SAM’S OUR MAN
Meet SAM the cartoon character, created by leading cartoonist Robin Evans. SAM will be gracing the pages of the SAM manual.
I have engaged the best cartoonist in the land to draw me a few dozen cartoons, I’ll write the jokes myself, and I may as well be hung for a sheep as a lamb, I’m going to quote from Les Dawson, Woody Allen, Little Richard and anybody else I can lay my ears on. This manual is gonna be different. I’ll try and make it like the one I always wanted when I started computing way back in the dark ages. I’ll even explain what all the words mean, you know, the technical ones like ‘bug’ and ‘crash'!
Andy Wright keeps stuffing extra commands into the ROM. Not that I mind being able to execute a triple-poke when I feel one coming on.
Alan Miles is the Miles bit of Miles Gordon. Bruce Gordon is the the Gordon bit. Miles Gordon Technology make the SAM Coupe. Alan used to be a schoolteacher, which is why he keeps giving me marks out of ten for my spelling. Bruce, on the other hand, seems to be concerned with making this computer perfect in every way. As a result of their interference, my manual looks like a battlefield. Ho hum.
Hopefully all Speccy games will run on the SAM and leading software houses are converting existing titles, like US Gold’s Strider, to special SAM format.
I think that anyone used to gameplay on a Spectrum is going to flip when they experience this. But will software houses support SAM? It’s no good tarting up Spectrum games with some sampled soundtracks and a few hi-res screens. Do-it-yourself programmers should be well pleased. I specially like the BLITZ command for whapping graphics shapes anywhere on screen, and then squashing and stretching them. The WINDOW routines are very neat, and I can SCROLL and ROLL my graphics with single commands, including graphic wraps.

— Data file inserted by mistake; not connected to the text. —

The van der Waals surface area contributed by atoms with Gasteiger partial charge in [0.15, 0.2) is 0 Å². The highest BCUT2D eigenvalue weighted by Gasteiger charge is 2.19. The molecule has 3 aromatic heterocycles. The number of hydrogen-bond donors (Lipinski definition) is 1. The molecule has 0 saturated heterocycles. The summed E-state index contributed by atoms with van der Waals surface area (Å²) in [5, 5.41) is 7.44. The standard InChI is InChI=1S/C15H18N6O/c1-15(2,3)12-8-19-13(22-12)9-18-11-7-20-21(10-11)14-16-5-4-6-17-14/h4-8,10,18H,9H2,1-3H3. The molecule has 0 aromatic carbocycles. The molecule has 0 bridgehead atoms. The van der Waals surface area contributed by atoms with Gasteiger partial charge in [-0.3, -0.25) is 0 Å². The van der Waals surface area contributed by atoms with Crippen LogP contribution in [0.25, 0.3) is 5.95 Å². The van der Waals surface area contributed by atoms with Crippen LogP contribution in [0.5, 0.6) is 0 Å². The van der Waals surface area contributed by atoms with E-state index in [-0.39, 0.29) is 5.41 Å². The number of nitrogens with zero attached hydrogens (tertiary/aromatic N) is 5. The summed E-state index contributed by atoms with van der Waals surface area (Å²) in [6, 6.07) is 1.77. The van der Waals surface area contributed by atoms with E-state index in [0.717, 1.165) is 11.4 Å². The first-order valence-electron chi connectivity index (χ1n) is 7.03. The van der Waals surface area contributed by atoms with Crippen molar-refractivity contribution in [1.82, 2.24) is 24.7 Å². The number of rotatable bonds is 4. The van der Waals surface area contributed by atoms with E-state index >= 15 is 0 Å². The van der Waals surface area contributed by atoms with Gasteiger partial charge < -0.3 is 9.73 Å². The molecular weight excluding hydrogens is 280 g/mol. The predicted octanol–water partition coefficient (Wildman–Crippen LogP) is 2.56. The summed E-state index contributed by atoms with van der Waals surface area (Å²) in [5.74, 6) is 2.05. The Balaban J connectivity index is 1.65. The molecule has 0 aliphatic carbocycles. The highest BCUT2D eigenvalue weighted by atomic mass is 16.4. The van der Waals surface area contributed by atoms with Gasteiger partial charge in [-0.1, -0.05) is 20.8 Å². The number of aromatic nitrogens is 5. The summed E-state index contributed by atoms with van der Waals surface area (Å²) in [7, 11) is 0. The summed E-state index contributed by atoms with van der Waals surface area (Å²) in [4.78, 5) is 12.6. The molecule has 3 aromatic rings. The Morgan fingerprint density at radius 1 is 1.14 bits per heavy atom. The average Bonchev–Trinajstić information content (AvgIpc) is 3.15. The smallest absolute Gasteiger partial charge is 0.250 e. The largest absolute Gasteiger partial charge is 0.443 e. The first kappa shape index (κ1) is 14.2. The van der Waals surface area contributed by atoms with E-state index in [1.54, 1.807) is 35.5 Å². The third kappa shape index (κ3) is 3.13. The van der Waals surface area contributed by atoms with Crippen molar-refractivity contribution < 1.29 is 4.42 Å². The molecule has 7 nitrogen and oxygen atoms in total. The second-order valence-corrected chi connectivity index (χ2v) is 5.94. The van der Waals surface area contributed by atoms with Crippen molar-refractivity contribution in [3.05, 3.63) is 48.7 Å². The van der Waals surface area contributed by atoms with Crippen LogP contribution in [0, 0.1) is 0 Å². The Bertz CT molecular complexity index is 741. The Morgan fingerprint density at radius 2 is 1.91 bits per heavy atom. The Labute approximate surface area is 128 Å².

It’s all down to fine tuning now. I’ve been using the Coupe as a word processor, 84 columns in its ‘serious’ Mode. There’s a single command for changing the size of characters in any Mode, up to 32 pixels high. I can see that being used in infant schools, shop displays, and also the visually handicapped can benefit. They haven’t written the network commands yet, so I can’t test out the potentials there, pity. Andy has just about finished adding new software features, including an amazing automatic ‘pretty’ listing/renumber routine. Robin Evans has turned my cartoon scribbles into a non-ageist, non- racist, non-sexist character called SAM (made of metal with no ‘thingie'!) I’d better start the specifications bit, indexing and all the techie stuff.
I have just hit the button on the laser printer, dear reader. This manual is something like the one I needed when computers were mysterious, as big as a bus, and as daft as a brush. If only it had been around when I was you. I think that the SAM Coupe is a wonderful machine, and if there is justice in the world it will revolutionise the lives of every CRASH disciple. The question remains, is there justice in the world?